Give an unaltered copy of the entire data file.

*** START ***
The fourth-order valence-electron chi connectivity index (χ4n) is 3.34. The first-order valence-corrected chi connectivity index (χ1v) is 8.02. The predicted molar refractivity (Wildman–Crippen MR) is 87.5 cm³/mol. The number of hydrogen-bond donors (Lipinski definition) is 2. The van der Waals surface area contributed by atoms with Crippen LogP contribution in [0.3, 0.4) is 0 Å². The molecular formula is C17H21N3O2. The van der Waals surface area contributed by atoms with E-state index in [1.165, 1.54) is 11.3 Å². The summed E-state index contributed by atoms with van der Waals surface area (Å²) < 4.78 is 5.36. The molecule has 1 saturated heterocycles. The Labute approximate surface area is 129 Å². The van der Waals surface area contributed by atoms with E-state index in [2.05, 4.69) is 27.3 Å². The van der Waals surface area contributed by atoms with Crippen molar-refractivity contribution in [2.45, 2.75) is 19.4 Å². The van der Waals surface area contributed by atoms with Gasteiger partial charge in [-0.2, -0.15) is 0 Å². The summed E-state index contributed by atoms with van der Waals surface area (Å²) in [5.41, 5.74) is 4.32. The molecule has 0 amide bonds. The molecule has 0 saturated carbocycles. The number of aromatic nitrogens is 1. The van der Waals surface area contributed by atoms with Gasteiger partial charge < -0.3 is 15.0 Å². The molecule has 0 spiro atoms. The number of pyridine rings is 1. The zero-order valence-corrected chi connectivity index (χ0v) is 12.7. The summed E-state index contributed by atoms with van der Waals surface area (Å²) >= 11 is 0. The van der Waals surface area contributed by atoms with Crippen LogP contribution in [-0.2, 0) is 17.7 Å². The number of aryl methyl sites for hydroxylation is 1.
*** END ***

The fourth-order valence-electron chi connectivity index (χ4n) is 3.34. The first-order valence-corrected chi connectivity index (χ1v) is 8.02. The predicted molar refractivity (Wildman–Crippen MR) is 87.5 cm³/mol. The number of hydrogen-bond donors (Lipinski definition) is 2. The van der Waals surface area contributed by atoms with Crippen LogP contribution in [0.3, 0.4) is 0 Å². The molecular formula is C17H21N3O2. The van der Waals surface area contributed by atoms with E-state index in [1.165, 1.54) is 11.3 Å². The summed E-state index contributed by atoms with van der Waals surface area (Å²) < 4.78 is 5.36. The molecule has 1 saturated heterocycles. The Labute approximate surface area is 129 Å². The van der Waals surface area contributed by atoms with E-state index in [2.05, 4.69) is 27.3 Å². The van der Waals surface area contributed by atoms with Crippen molar-refractivity contribution in [2.45, 2.75) is 19.4 Å². The van der Waals surface area contributed by atoms with Gasteiger partial charge in [-0.2, -0.15) is 0 Å². The summed E-state index contributed by atoms with van der Waals surface area (Å²) in [5.41, 5.74) is 4.32. The molecule has 0 amide bonds. The molecule has 0 saturated carbocycles. The number of aromatic nitrogens is 1. The van der Waals surface area contributed by atoms with Gasteiger partial charge < -0.3 is 15.0 Å². The molecule has 0 spiro atoms. The number of pyridine rings is 1. The zero-order valence-corrected chi connectivity index (χ0v) is 12.7. The summed E-state index contributed by atoms with van der Waals surface area (Å²) >= 11 is 0. The van der Waals surface area contributed by atoms with Crippen LogP contribution in [-0.2, 0) is 17.7 Å². The number of aryl methyl sites for hydroxylation is 1.